“Did you mean Two-Fingers Bob or Alligator Bob?” By (mostly) gentle consensus, nicknames are how anonymous 12-Step program members identify one Bob from another Bob, or Sailboat Mary from Big Boobs Mary, or Blue Judy from Tom’s Judy. You don’t get to pick your own handle. I once asked about mine and was disappointed to hear I was just “Barb.” How crushing. Nothing special set me apart from other Barbs? Only years later, well into my second decade of recovery did someone finally tell me. “We’ve always called you God-Barb.”
To my way of thinking, I had earned the moniker not because I was godly, but because I’d done so badly: a divorce followed by years of court dates and single parenting, followed by more years of bankruptcy, unemployment and depression. God became my go-to-guy, a heavenly Mike Holms with spiritual duct tape to fix the demolition job I’d done on my life. Finally in 2003, broke and homeless, I was hired to work as the camp attendant (nicknamed the “campie”) at an oilrig in northern Alberta. By then, the carpenter-saviour was embedded in my vocabulary and throughout my journal notes.
Bill Wilson, co-founder of Alcoholics Anonymous wrote, “Pain was the touchstone of all spiritual growth.” Perhaps the touchstone of all my growth. Seven years after the camp experience, I achieved a BA with a major in nonfiction writing. University workshops had shaped those journal notes from the oilrig camp into early book chapters. Encouraged by a professor, I sent a proposal to Heritage Publishers and in January 2010, I signed my first book contract, a memoir called Campie.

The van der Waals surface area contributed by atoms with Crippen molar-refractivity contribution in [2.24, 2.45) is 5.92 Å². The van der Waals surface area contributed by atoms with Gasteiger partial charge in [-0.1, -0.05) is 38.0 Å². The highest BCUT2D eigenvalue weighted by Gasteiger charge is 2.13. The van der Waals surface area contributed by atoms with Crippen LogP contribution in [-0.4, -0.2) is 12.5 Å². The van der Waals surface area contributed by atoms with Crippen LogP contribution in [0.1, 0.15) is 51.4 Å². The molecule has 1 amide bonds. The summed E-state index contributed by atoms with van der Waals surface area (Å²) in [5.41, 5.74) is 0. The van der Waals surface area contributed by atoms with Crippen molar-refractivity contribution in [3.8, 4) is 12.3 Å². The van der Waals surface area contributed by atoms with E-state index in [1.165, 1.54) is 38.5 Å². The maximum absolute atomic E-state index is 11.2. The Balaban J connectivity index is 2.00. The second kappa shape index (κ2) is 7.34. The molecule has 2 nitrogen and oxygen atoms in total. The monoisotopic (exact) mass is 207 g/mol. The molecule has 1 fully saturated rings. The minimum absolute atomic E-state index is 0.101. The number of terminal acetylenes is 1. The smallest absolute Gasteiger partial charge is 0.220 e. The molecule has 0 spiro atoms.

My spirituality was evident in the proposal and Heritage was willing to make room in their catalogue for personality and recovery issues to reach a cross-market readership. We discussed their standard program of publishing nonfiction western Canadian stories and how well the northern camp experience suited their market. It was clear that I couldn’t propose a camp story and then deliver a sermon.
However, as I continued work on the book, a powerful tension developed. Two stories wanted to be told: one described how I had experienced camp in the flesh and the other told of how I had survived the chaos in prayer. While I scrubbed the toilets, burned the garbage, changed the beds, I had prayed. When the rig workers were drunk and partying, I had hid in my room and prayed to stay sober. My spirituality was the lens through which I had interpreted the entire camp story. How could I edit God?
In Keep It Real, editor Lee Gutkind described this duality as common to creative nonfiction and observed, “there is almost always a public and a private story.” The inclusion of the private, or personal story, brought drama to the genre, or as Gutkind said, injected the “creative” into the traditional nonfiction form. And so within Campie, the energetic conversation between rig workers and kitchen staff became a parallel narrative to the singular voice of my soul-ward quest.
When the final draft manuscript was ready to send to Heritage, I froze. How much God was too much God? Would Heritage reject it? What I had written was deeply personal, in places, searing. My boundaries had been suspect before. How could I be sure there wasn’t something hurtful to myself or someone else? From this agony came the wisdom to ask two friends to read the manuscript before I surrendered it to Heritage.